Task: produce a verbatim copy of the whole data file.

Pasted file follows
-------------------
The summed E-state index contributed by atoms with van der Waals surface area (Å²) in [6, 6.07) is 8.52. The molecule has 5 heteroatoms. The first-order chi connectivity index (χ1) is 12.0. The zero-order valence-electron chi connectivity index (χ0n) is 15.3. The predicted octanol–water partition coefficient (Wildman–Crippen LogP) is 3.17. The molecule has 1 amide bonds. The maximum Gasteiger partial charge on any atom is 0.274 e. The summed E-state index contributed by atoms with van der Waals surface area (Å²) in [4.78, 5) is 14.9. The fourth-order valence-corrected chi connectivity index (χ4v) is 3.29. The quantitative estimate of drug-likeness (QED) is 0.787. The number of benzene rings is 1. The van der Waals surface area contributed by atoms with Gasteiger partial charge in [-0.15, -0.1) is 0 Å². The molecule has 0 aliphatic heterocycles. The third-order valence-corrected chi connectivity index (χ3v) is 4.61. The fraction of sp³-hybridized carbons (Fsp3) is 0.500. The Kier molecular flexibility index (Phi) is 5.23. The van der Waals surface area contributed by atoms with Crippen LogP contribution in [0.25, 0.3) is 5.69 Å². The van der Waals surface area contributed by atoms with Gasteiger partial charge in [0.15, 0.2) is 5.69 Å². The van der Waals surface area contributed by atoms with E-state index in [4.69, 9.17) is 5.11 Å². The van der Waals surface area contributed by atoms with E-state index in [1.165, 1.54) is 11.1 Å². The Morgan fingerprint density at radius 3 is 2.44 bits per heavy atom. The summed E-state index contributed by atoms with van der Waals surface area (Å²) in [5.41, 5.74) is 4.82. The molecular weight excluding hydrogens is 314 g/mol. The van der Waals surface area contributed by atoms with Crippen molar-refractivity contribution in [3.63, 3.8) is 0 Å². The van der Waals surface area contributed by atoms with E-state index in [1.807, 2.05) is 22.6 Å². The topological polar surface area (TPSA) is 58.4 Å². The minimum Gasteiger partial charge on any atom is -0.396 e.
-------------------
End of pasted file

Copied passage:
The summed E-state index contributed by atoms with van der Waals surface area (Å²) in [6, 6.07) is 8.52. The molecule has 5 heteroatoms. The first-order chi connectivity index (χ1) is 12.0. The zero-order valence-electron chi connectivity index (χ0n) is 15.3. The predicted octanol–water partition coefficient (Wildman–Crippen LogP) is 3.17. The molecule has 1 amide bonds. The maximum Gasteiger partial charge on any atom is 0.274 e. The summed E-state index contributed by atoms with van der Waals surface area (Å²) in [4.78, 5) is 14.9. The fourth-order valence-corrected chi connectivity index (χ4v) is 3.29. The quantitative estimate of drug-likeness (QED) is 0.787. The number of benzene rings is 1. The van der Waals surface area contributed by atoms with Gasteiger partial charge in [-0.15, -0.1) is 0 Å². The molecule has 0 aliphatic heterocycles. The third-order valence-corrected chi connectivity index (χ3v) is 4.61. The fraction of sp³-hybridized carbons (Fsp3) is 0.500. The Kier molecular flexibility index (Phi) is 5.23. The van der Waals surface area contributed by atoms with Crippen LogP contribution in [0.25, 0.3) is 5.69 Å². The van der Waals surface area contributed by atoms with Gasteiger partial charge in [0.15, 0.2) is 5.69 Å². The van der Waals surface area contributed by atoms with E-state index in [4.69, 9.17) is 5.11 Å². The van der Waals surface area contributed by atoms with E-state index in [1.165, 1.54) is 11.1 Å². The Morgan fingerprint density at radius 3 is 2.44 bits per heavy atom. The summed E-state index contributed by atoms with van der Waals surface area (Å²) in [5.41, 5.74) is 4.82. The molecular weight excluding hydrogens is 314 g/mol. The van der Waals surface area contributed by atoms with Crippen molar-refractivity contribution in [3.63, 3.8) is 0 Å². The van der Waals surface area contributed by atoms with E-state index in [1.807, 2.05) is 22.6 Å². The topological polar surface area (TPSA) is 58.4 Å². The minimum Gasteiger partial charge on any atom is -0.396 e.